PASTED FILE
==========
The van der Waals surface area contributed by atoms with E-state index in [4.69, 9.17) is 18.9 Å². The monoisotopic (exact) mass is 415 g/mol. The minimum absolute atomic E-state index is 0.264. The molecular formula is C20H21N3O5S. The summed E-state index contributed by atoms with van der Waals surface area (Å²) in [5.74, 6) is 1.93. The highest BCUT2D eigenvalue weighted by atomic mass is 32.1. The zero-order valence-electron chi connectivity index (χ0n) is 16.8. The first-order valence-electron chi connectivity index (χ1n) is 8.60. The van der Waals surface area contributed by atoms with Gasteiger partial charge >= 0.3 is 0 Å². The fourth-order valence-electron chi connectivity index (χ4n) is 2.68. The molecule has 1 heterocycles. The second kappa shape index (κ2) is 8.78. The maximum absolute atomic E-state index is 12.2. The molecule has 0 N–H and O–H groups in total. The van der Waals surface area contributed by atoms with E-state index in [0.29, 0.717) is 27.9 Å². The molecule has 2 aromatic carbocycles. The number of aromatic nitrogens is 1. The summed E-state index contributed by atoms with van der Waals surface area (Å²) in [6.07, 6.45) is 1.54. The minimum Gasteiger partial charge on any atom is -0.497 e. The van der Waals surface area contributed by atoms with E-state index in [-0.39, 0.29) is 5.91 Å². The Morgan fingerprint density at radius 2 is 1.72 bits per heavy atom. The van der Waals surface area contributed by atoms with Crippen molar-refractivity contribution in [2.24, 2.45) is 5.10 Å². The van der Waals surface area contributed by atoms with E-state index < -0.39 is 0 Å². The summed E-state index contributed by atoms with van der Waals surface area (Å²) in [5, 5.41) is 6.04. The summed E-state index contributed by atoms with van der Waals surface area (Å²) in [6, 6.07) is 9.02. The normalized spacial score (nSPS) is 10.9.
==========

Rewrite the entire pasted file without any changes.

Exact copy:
The van der Waals surface area contributed by atoms with E-state index in [4.69, 9.17) is 18.9 Å². The monoisotopic (exact) mass is 415 g/mol. The minimum absolute atomic E-state index is 0.264. The molecular formula is C20H21N3O5S. The summed E-state index contributed by atoms with van der Waals surface area (Å²) in [5.74, 6) is 1.93. The highest BCUT2D eigenvalue weighted by atomic mass is 32.1. The zero-order valence-electron chi connectivity index (χ0n) is 16.8. The first-order valence-electron chi connectivity index (χ1n) is 8.60. The van der Waals surface area contributed by atoms with Gasteiger partial charge >= 0.3 is 0 Å². The fourth-order valence-electron chi connectivity index (χ4n) is 2.68. The molecule has 1 heterocycles. The second kappa shape index (κ2) is 8.78. The maximum absolute atomic E-state index is 12.2. The molecule has 0 N–H and O–H groups in total. The van der Waals surface area contributed by atoms with E-state index in [0.29, 0.717) is 27.9 Å². The molecule has 2 aromatic carbocycles. The number of aromatic nitrogens is 1. The summed E-state index contributed by atoms with van der Waals surface area (Å²) in [6.07, 6.45) is 1.54. The minimum Gasteiger partial charge on any atom is -0.497 e. The van der Waals surface area contributed by atoms with E-state index in [-0.39, 0.29) is 5.91 Å². The Morgan fingerprint density at radius 2 is 1.72 bits per heavy atom. The van der Waals surface area contributed by atoms with Crippen molar-refractivity contribution in [2.24, 2.45) is 5.10 Å². The van der Waals surface area contributed by atoms with E-state index < -0.39 is 0 Å². The summed E-state index contributed by atoms with van der Waals surface area (Å²) in [5, 5.41) is 6.04. The summed E-state index contributed by atoms with van der Waals surface area (Å²) in [6, 6.07) is 9.02. The normalized spacial score (nSPS) is 10.9.